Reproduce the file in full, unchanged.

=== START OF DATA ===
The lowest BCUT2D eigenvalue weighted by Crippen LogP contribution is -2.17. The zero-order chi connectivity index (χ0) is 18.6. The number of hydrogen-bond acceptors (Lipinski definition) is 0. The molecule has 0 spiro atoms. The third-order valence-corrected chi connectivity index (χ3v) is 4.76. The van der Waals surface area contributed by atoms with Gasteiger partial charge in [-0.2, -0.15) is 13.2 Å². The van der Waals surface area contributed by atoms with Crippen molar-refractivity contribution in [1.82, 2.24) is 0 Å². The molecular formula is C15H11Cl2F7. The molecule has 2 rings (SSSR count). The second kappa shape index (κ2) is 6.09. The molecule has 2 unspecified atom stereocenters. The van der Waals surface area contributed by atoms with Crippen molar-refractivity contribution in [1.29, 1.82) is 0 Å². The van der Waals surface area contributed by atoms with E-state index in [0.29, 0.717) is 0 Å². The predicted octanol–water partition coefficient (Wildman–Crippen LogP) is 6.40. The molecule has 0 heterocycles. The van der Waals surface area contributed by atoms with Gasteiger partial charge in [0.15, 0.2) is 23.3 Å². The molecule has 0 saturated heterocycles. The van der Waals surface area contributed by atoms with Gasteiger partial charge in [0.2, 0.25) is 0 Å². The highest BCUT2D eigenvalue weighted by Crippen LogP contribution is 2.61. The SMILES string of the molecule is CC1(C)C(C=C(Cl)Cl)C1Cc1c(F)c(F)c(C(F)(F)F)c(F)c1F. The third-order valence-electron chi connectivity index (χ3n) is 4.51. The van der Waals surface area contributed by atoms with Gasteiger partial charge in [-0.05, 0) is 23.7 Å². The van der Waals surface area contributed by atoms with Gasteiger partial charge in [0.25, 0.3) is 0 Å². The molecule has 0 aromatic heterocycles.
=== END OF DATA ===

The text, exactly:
The lowest BCUT2D eigenvalue weighted by Crippen LogP contribution is -2.17. The zero-order chi connectivity index (χ0) is 18.6. The number of hydrogen-bond acceptors (Lipinski definition) is 0. The molecule has 0 spiro atoms. The third-order valence-corrected chi connectivity index (χ3v) is 4.76. The van der Waals surface area contributed by atoms with Gasteiger partial charge in [-0.2, -0.15) is 13.2 Å². The van der Waals surface area contributed by atoms with Crippen molar-refractivity contribution in [1.82, 2.24) is 0 Å². The molecular formula is C15H11Cl2F7. The molecule has 2 rings (SSSR count). The second kappa shape index (κ2) is 6.09. The molecule has 2 unspecified atom stereocenters. The van der Waals surface area contributed by atoms with Crippen molar-refractivity contribution in [1.29, 1.82) is 0 Å². The van der Waals surface area contributed by atoms with E-state index in [0.29, 0.717) is 0 Å². The predicted octanol–water partition coefficient (Wildman–Crippen LogP) is 6.40. The molecule has 0 heterocycles. The van der Waals surface area contributed by atoms with Gasteiger partial charge in [0.15, 0.2) is 23.3 Å². The molecule has 0 saturated heterocycles. The van der Waals surface area contributed by atoms with Gasteiger partial charge in [0.2, 0.25) is 0 Å². The highest BCUT2D eigenvalue weighted by Crippen LogP contribution is 2.61. The SMILES string of the molecule is CC1(C)C(C=C(Cl)Cl)C1Cc1c(F)c(F)c(C(F)(F)F)c(F)c1F. The third-order valence-electron chi connectivity index (χ3n) is 4.51. The van der Waals surface area contributed by atoms with Gasteiger partial charge in [-0.05, 0) is 23.7 Å². The van der Waals surface area contributed by atoms with Gasteiger partial charge in [0.25, 0.3) is 0 Å². The molecule has 0 aromatic heterocycles.